MLS Making Preparations For Sounders-Toronto FC Final To Be Played In Snowy Conditions
The weather heading into Saturday’s Sounders-Toronto FC MLS Cup final is "fast becoming a topic of conversation" as the forecast "calls for temperatures below freezing with icy winds and -- unlike last year -- scattered snow flurries," according to Geoff Baker of the SEATTLE TIMES. The potential for about an inch of blowing snow has the league "prepared to use fluorescent orange balls in the game so players can better see them." The league will have "two dozen on site and a decision on whether to use them will be made by head referee Alan Kelly an hour before kickoff" (SEATTLE TIMES, 12/8). Toronto FC MF Michael Bradley said, "It’s going to be cold. It’s Toronto, right? It’s Toronto in December. Nobody thought any different." In Toronto, Laura Armstrong notes the forecast for the game includes a daytime temperature of 32 °F, and there is a 70% "chance of precipitation." Temperature-wise, that would be "an improvement on last year." MLS said that game-time temperature at field level in '16 was 28.4 °F, the "second-coldest reading for an MLS Cup final" since the league started recording it in '03. That could be "helped by an earlier start time" this year. Saturday afternoon’s 4:00pm ET kickoff is "four hours earlier than the first whistle last year" (TORONTO STAR, 12/8).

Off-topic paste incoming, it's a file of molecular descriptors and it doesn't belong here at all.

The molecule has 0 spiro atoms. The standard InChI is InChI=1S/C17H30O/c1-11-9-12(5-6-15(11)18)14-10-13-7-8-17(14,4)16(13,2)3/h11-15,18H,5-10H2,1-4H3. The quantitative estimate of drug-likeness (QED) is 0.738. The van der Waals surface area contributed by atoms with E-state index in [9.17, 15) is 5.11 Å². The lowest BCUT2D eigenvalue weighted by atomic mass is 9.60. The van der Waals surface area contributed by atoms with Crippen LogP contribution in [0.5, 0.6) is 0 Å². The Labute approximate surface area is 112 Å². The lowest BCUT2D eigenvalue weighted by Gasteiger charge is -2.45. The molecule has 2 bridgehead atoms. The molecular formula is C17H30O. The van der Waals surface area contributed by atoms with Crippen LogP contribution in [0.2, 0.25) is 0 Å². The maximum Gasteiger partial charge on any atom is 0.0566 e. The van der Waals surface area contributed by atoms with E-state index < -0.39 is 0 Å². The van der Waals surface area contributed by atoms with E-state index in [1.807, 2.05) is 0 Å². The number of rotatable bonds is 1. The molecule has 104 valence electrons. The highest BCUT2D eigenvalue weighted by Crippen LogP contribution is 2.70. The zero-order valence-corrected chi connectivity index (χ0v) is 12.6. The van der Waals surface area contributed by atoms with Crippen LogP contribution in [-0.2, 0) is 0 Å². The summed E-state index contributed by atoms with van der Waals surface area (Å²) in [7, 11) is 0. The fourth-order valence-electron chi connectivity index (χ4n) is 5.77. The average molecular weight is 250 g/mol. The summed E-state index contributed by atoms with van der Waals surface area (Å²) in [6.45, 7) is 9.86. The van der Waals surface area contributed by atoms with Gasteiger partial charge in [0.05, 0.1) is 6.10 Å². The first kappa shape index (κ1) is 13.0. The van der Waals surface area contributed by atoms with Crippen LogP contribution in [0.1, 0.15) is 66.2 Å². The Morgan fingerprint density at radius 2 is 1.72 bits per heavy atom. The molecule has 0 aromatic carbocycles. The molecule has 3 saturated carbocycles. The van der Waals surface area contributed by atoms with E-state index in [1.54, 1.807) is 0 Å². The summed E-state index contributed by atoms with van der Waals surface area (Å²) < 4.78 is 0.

OUT OF MLS' CONTROL? MLS Commissioner Don Garber said, "If I could wave a magic wand we’d prefer to not have our MLS Cup in the middle of December. The last four MLS Cups have been in Kansas City, Columbus, Toronto and Toronto -- northern cities where the temperatures have been hovering around (freezing). It speaks to how complicated building a soccer league in North America is because you have so many pressures on the schedule and weather changes and challenges with the travel that we end up producing the best possible schedule with all of the other factors that weigh into our competitive format ... It’s going to be very difficult to do anything more than tweak it around the edges unless we dramatically change our format." Garber added, "The playoff format has been good. Our television ratings and our attendances were record-setting this year. People are getting used to it. ... I would give a couple of fingers off my hand to eliminate that November (FIFA) break. I don’t believe they’re changing it. The question is: Can we end our season before it? That would require us to have fewer games or change our format or start at a time of the year that’s unmanageable" (TORONTO SUN, 12/8).